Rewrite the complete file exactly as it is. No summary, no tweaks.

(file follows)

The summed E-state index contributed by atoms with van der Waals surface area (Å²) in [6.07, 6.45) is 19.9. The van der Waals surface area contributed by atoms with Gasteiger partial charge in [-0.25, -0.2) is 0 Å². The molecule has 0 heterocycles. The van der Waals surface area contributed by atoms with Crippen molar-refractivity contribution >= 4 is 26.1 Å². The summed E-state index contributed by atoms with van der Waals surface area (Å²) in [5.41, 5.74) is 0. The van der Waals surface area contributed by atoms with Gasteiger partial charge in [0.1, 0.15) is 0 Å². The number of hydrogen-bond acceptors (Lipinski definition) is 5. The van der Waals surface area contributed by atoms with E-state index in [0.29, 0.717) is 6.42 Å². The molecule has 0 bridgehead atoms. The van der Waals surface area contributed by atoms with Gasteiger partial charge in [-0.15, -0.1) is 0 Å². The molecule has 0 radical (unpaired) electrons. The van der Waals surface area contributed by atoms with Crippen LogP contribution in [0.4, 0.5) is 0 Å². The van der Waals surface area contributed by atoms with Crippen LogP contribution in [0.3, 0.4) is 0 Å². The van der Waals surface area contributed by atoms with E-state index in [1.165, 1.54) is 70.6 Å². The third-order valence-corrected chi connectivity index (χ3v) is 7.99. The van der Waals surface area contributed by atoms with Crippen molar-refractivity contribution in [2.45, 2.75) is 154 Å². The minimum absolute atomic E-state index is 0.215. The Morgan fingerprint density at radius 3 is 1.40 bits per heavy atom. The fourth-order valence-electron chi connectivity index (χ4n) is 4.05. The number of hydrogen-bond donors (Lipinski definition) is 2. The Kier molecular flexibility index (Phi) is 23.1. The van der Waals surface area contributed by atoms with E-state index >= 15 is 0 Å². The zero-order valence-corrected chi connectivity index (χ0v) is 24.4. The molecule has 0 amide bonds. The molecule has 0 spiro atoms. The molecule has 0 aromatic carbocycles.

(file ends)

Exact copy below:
The summed E-state index contributed by atoms with van der Waals surface area (Å²) in [6.07, 6.45) is 19.9. The van der Waals surface area contributed by atoms with Gasteiger partial charge in [-0.25, -0.2) is 0 Å². The molecule has 0 heterocycles. The van der Waals surface area contributed by atoms with Crippen molar-refractivity contribution >= 4 is 26.1 Å². The summed E-state index contributed by atoms with van der Waals surface area (Å²) in [5.41, 5.74) is 0. The van der Waals surface area contributed by atoms with Gasteiger partial charge in [0.1, 0.15) is 0 Å². The number of hydrogen-bond acceptors (Lipinski definition) is 5. The van der Waals surface area contributed by atoms with E-state index in [0.29, 0.717) is 6.42 Å². The molecule has 0 bridgehead atoms. The van der Waals surface area contributed by atoms with Gasteiger partial charge in [-0.15, -0.1) is 0 Å². The molecule has 0 radical (unpaired) electrons. The van der Waals surface area contributed by atoms with Crippen LogP contribution in [0.4, 0.5) is 0 Å². The van der Waals surface area contributed by atoms with Crippen LogP contribution in [0.3, 0.4) is 0 Å². The van der Waals surface area contributed by atoms with E-state index in [1.165, 1.54) is 70.6 Å². The third-order valence-corrected chi connectivity index (χ3v) is 7.99. The van der Waals surface area contributed by atoms with Crippen molar-refractivity contribution in [2.45, 2.75) is 154 Å². The minimum absolute atomic E-state index is 0.215. The Morgan fingerprint density at radius 3 is 1.40 bits per heavy atom. The fourth-order valence-electron chi connectivity index (χ4n) is 4.05. The number of hydrogen-bond donors (Lipinski definition) is 2. The Kier molecular flexibility index (Phi) is 23.1. The van der Waals surface area contributed by atoms with E-state index >= 15 is 0 Å². The zero-order valence-corrected chi connectivity index (χ0v) is 24.4. The molecule has 0 amide bonds. The molecule has 0 spiro atoms. The molecule has 0 aromatic carbocycles.